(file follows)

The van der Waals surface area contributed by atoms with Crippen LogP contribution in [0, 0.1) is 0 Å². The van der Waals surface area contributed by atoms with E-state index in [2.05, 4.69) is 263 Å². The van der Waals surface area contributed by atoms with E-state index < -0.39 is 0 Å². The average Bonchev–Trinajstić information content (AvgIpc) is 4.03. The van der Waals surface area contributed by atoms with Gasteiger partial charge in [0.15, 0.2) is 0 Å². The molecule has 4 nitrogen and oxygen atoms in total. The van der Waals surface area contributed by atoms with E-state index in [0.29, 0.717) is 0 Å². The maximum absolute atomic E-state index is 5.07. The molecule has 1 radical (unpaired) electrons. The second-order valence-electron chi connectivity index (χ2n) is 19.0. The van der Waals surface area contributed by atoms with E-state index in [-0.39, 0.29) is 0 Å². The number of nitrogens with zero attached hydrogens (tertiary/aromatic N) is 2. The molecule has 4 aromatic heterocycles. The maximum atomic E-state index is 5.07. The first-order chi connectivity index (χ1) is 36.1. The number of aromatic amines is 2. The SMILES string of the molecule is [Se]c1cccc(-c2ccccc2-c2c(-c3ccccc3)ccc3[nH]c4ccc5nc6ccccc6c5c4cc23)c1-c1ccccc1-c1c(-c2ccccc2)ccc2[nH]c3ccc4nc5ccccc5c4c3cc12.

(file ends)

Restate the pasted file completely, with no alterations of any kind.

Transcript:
The van der Waals surface area contributed by atoms with Crippen LogP contribution in [0, 0.1) is 0 Å². The van der Waals surface area contributed by atoms with E-state index in [2.05, 4.69) is 263 Å². The van der Waals surface area contributed by atoms with E-state index < -0.39 is 0 Å². The average Bonchev–Trinajstić information content (AvgIpc) is 4.03. The van der Waals surface area contributed by atoms with Gasteiger partial charge in [0.15, 0.2) is 0 Å². The molecule has 4 nitrogen and oxygen atoms in total. The van der Waals surface area contributed by atoms with E-state index in [0.29, 0.717) is 0 Å². The maximum absolute atomic E-state index is 5.07. The molecule has 1 radical (unpaired) electrons. The second-order valence-electron chi connectivity index (χ2n) is 19.0. The van der Waals surface area contributed by atoms with E-state index in [-0.39, 0.29) is 0 Å². The number of nitrogens with zero attached hydrogens (tertiary/aromatic N) is 2. The molecule has 4 aromatic heterocycles. The maximum atomic E-state index is 5.07. The first-order chi connectivity index (χ1) is 36.1. The number of aromatic amines is 2. The SMILES string of the molecule is [Se]c1cccc(-c2ccccc2-c2c(-c3ccccc3)ccc3[nH]c4ccc5nc6ccccc6c5c4cc23)c1-c1ccccc1-c1c(-c2ccccc2)ccc2[nH]c3ccc4nc5ccccc5c4c3cc12.